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African Population Studies
Union for African Population Studies
ISSN: 0850-5780
Vol. 31, No. 2, 2017, pp. 3706-3723
Bioline Code: ep17016
Full paper language: English
Document type: Research Article
Document available free of charge

African Population Studies, Vol. 31, No. 2, 2017, pp. 3706-3723

 en Record high fertility in sub-Saharan Africa in a comparative perspective
Garenne, Michel


The study documents cases of extremely high fertility in sub-Saharan Africa. The DHS surveys were used for the analysis, with straightforward calculations of period and cohort fertility. Two case studies were further analysed: Kenya (1965-69) and Niger (1982-86). In both cases, total fertility in rural areas reached 9 children per woman, as high as among the Hutterites of North-America (1921-1940). However, the complete family size never exceeded 8.0 children per woman in Kenya (cohorts 1939-1946) and 8.2 children per woman in Niger (cohorts 1960-1967). Compared with the Hutterites, in both African countries the age pattern of fertility was earlier and with a lower mode, age at marriage was earlier, birth intervals were longer because of long breastfeeding, and secondary infertility was more frequent after the 5th birth. Other proximate determinants of fertility appeared similar in the three populations, with the probable exception of health and nutritional status. Implications for modelling are discussed.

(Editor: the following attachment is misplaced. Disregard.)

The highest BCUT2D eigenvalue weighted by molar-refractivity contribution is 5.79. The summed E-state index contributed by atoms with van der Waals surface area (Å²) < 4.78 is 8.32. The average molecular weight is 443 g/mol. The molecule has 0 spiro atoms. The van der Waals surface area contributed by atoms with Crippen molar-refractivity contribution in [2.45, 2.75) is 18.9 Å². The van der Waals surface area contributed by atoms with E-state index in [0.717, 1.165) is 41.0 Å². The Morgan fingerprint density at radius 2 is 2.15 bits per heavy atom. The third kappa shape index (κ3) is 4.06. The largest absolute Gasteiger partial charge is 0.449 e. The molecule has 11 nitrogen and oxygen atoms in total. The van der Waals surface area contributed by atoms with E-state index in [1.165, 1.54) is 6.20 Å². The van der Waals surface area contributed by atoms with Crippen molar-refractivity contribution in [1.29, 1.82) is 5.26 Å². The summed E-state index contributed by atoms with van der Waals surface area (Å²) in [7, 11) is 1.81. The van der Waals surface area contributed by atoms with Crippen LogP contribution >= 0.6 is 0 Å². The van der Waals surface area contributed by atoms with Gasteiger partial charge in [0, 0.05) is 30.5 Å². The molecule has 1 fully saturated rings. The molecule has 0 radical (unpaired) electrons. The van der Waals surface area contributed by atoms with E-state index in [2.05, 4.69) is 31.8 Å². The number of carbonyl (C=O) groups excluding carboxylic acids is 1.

Natural fertility; Maximum fertility; Proximate determinants; Nuptiality; Primary infertility; Secondary infertility; Breastfeeding; Kenya; Niger; Hutterites; sub-Saharan Africa

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